WASHINGTON -- For months Toyota Motor Corp. failed to notify U.S. authorities about braking problems with its Prius hybrid, the chairman of the House Oversight and Government Reform Committee said today in opening the second day of congressional hearings on Toyota’s safety defects.
“Toyota knew about this problem and was already addressing it for new cars on the assembly line,” said Rep. Ed Towns, D-N.Y. “But at the same time, Toyota withheld that information from both NHTSA and current Prius drivers until months later.
“If the spotlight had not already been shining brightly on Toyota, would the public have ever been told?”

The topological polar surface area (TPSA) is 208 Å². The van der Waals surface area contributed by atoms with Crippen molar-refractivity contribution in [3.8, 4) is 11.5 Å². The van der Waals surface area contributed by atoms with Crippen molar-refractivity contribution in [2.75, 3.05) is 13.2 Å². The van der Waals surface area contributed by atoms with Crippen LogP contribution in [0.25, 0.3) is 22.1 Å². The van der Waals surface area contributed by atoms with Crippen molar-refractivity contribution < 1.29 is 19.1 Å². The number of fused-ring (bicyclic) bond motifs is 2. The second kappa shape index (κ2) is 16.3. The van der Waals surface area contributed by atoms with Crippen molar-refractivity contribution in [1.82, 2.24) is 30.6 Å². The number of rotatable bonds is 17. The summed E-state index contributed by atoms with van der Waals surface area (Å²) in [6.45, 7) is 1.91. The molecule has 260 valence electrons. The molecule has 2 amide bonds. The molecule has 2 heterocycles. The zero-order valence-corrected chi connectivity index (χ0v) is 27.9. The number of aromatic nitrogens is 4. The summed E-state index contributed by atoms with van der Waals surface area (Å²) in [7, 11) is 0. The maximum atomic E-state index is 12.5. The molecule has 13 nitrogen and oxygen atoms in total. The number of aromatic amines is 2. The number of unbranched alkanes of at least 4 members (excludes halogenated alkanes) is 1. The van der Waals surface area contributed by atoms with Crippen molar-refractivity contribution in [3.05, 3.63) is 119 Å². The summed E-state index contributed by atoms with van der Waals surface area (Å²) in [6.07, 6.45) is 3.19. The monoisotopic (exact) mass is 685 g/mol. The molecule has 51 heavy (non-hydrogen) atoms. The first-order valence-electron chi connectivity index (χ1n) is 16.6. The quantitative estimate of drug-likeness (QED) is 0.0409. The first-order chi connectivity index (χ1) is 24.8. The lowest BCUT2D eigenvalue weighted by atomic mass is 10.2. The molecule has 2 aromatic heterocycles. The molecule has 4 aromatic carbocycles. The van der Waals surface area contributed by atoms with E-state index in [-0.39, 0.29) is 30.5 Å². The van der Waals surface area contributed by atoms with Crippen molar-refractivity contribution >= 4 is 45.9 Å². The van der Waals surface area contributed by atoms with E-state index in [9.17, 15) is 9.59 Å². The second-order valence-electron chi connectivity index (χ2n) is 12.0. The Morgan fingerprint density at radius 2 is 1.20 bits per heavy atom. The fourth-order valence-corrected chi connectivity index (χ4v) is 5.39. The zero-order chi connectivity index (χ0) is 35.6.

Towns said Toyota’s handling of the Prius problem was part of a “troubling pattern of delay when it comes to revealing safety information.”
On Feb. 4, the National Highway Traffic Safety Administration opened an investigation of more than 100 complaints that the 2010 Prius suffered momentary braking loss when the vehicle drove over uneven surfaces.
Five days later, Toyota announced a recall of 148,000 vehicles in the United States.
Rep. Darrell Issa, R-Calif., the ranking Republican on the panel, said NHTSA lacks a system to learn about problems in other countries on its own.
“NHTSA is not prepared to proactively act,” he said. “How is it that NHTSA doesn’t have a system to know about problems in other countries?”